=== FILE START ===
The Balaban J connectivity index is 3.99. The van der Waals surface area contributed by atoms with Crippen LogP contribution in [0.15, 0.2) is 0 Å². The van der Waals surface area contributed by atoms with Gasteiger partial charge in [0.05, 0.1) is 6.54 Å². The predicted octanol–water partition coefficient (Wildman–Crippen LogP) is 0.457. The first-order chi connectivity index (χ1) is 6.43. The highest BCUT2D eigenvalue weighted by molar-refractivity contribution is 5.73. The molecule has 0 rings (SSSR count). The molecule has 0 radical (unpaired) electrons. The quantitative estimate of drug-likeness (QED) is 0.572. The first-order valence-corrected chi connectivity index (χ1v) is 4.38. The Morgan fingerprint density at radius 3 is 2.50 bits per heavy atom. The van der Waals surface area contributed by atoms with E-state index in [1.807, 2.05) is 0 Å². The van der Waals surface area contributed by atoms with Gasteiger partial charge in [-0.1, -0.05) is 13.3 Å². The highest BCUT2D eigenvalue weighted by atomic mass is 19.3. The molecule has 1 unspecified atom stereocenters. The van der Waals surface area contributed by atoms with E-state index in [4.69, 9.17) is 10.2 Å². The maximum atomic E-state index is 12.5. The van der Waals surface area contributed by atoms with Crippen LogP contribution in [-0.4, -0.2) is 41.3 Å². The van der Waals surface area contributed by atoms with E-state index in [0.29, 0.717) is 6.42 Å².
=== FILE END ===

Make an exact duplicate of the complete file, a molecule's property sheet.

The Balaban J connectivity index is 3.99. The van der Waals surface area contributed by atoms with Crippen LogP contribution in [0.15, 0.2) is 0 Å². The van der Waals surface area contributed by atoms with Gasteiger partial charge in [0.05, 0.1) is 6.54 Å². The predicted octanol–water partition coefficient (Wildman–Crippen LogP) is 0.457. The first-order chi connectivity index (χ1) is 6.43. The highest BCUT2D eigenvalue weighted by molar-refractivity contribution is 5.73. The molecule has 0 rings (SSSR count). The molecule has 0 radical (unpaired) electrons. The quantitative estimate of drug-likeness (QED) is 0.572. The first-order valence-corrected chi connectivity index (χ1v) is 4.38. The Morgan fingerprint density at radius 3 is 2.50 bits per heavy atom. The van der Waals surface area contributed by atoms with E-state index in [1.807, 2.05) is 0 Å². The van der Waals surface area contributed by atoms with Gasteiger partial charge in [-0.1, -0.05) is 13.3 Å². The highest BCUT2D eigenvalue weighted by atomic mass is 19.3. The molecule has 1 unspecified atom stereocenters. The van der Waals surface area contributed by atoms with E-state index in [4.69, 9.17) is 10.2 Å². The maximum atomic E-state index is 12.5. The van der Waals surface area contributed by atoms with Crippen LogP contribution in [-0.4, -0.2) is 41.3 Å². The van der Waals surface area contributed by atoms with E-state index in [0.29, 0.717) is 6.42 Å².